A Well Crafted Retirement

"Retire from work, but not from life." -M.K. Soni


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Card Gallery

I received my Cricut a year and a half ago and for my first project made the card suggested in the Walk in my Garden Cartridge.  I only started blogging three months ago.  Many of the cards I made I photographed but didn’t keep records of the cut sizes.  I do remember what cartridges I used for the main cuts.

Birthday Cards:

 

ChristmasCards: 

 Get Well Cards:

Special Occasions:

 Two Versions of One Design:

A Sympathy Card:

I hope to share more cards as I go along.

 

 

 

 

 

 

 

 

 

 

 

 


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Wedding Stepping Stone

 

This past January a dear friend told us she was to be married this May.  I was excited for the both of them and flattered when they asked to use our back yard as the ceremony site.

Card frontBack in January we had no idea yet that were at the start of Chicago’s worst winter in the record books.  I sent them this card and settled down to wait for spring daffodils and tulips to come up.  When they came over to look at the yard three weeks before the wedding the ground was still frozen if you dug down 4 inches and there was still a patch of snow on the North side of the house!  But in true midwest fashion spring came on fast and we did see those flowers blooming on the big day.
I made this mosaic stepping stone to mark the spot on the lawn where the ceremony took place and they have it as a memento of the day.  I used the Cricut cartridge Straight from the Nest for the design.  I combined two designs to make the final drawing.  I made 6 similar stones for our garden
last spring and they survived the winter.

Finished stoneSupplies:

  • 12 x 12 beveled cement paver (Home Depot)
  • stained glass
  • sheet of glass wall tiles
  • Sanded grout with polymer
  • Clear 100% silicone adhesive (Liquid Nails)
  • Grout and tile sealer (TILELab)
  • Rubbing alcohol

Tools:

  • Glass tile nipper
  • Glass cutting tool
  • Kitchen rubber spatula
  • Small cello sponge
  • Safety glasses
  • Vinyl or latex disposable gloves
  • Soft leather or rubber coated cotton gardening gloves
  • Small hammer or mallet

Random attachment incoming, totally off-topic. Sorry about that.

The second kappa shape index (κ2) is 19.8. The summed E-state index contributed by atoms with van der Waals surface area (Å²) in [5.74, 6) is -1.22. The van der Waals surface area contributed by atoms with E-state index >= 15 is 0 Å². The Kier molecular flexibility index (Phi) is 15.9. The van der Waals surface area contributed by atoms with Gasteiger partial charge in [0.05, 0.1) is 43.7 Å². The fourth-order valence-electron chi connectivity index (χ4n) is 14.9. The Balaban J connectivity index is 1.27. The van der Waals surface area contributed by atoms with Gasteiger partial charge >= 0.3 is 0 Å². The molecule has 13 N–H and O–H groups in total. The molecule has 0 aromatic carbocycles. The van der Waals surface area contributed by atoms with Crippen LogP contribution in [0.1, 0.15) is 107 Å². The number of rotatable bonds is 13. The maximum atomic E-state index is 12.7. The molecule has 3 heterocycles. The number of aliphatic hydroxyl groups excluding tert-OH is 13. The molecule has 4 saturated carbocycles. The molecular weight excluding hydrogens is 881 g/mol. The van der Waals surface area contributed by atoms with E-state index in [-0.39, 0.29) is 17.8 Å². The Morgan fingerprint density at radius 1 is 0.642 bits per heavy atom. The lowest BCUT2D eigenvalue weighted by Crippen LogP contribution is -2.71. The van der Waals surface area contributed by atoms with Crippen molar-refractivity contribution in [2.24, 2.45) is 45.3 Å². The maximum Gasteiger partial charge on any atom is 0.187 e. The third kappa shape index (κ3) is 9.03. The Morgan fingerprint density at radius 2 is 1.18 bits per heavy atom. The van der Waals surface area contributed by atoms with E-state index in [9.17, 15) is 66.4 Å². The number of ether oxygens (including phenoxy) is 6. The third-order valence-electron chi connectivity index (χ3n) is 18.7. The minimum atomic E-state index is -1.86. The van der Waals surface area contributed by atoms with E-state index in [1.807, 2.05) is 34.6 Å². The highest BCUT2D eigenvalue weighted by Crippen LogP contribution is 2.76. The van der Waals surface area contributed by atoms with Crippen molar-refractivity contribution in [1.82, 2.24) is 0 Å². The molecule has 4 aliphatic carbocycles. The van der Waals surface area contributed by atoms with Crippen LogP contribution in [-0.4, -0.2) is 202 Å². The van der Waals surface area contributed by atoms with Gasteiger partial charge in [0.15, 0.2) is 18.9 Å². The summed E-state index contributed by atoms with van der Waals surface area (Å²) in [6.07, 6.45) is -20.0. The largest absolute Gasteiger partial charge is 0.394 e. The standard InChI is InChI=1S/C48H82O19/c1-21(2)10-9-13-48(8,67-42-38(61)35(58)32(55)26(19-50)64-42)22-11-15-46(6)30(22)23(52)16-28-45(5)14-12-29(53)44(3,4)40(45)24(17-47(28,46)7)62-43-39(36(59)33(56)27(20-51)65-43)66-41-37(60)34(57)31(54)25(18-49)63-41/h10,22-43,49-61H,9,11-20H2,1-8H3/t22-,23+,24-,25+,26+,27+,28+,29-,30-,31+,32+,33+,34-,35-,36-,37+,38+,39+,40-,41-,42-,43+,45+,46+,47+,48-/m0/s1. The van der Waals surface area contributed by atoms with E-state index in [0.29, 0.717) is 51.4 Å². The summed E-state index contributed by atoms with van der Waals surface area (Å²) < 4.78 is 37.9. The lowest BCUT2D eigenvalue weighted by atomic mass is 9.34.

I start by cleaning my cement paver to remove dust and loose concrete.  I used scrap card stock and my Cricut to cut the designs and transferred them to the stone with a Sharpie.  A lot of my glass supply is left over from my Dad’s stained glass projects.  I discovered that the local stained glass supply store sold their scraps by the pound. I had to search through the boxes for the colors I wanted and it came in all sizes and random shapes.  When they closed the store late in the summer the prices were even lower and I stocked up on colors I liked.

I am no expert on cutting glass, in fact it scares me a little.  I duct tape all the edges and open inside flaps of a low sided shipping box and line it with several layers of newspaper.  I cut and nip the glass inside this box to avoid spreading slivers of glass.  The larger pieces I pad with even more paper in the box and strike with a hammer to break into smaller pieces.  Wear safety glasses and use rubber coated or leather gloves.  Take glass slivers very seriously.  A trip to the emergency room with an infected glass sliver is the hard way to lean this!

I start with the main parts of the design first and finish with the background.  It’s a lot like doing a puzzle except you cut the pieces to make them fit!  When I use the silicone glue I am careful not to leave thick build up in the spaces between the glass so there is room for the grout.  A wooden skewer is good for this.  A “frame” of square glass tiles makes a nice finish to the piece.

MistakeMost clear glass works fine on the stone, although the color can change.  I had a dark purple that looked black when glued to the stone.  I did learn from this project not to use clear glass over the dark black sharpie line.  I had to pry up a piece, remove the glue and sand away the black ink before replacing the piece.

Allow the adhesive to  dry before grouting. Rubbing alcohol works to remove the silicone from the surface of the glass.  The sand in the grout  seems to scrub away some of the excess but if the glue is too thick I clean first.  Follow the directions on the grout package.  I use a rubber spatula kept for this purpose only as a “float” because the work surface is too small for a tile float.  My last step is to put two coats of grout sealer on the stone to protect it from the weather.

Backyard Mosaic by Connie Sheerin is a helpful reference.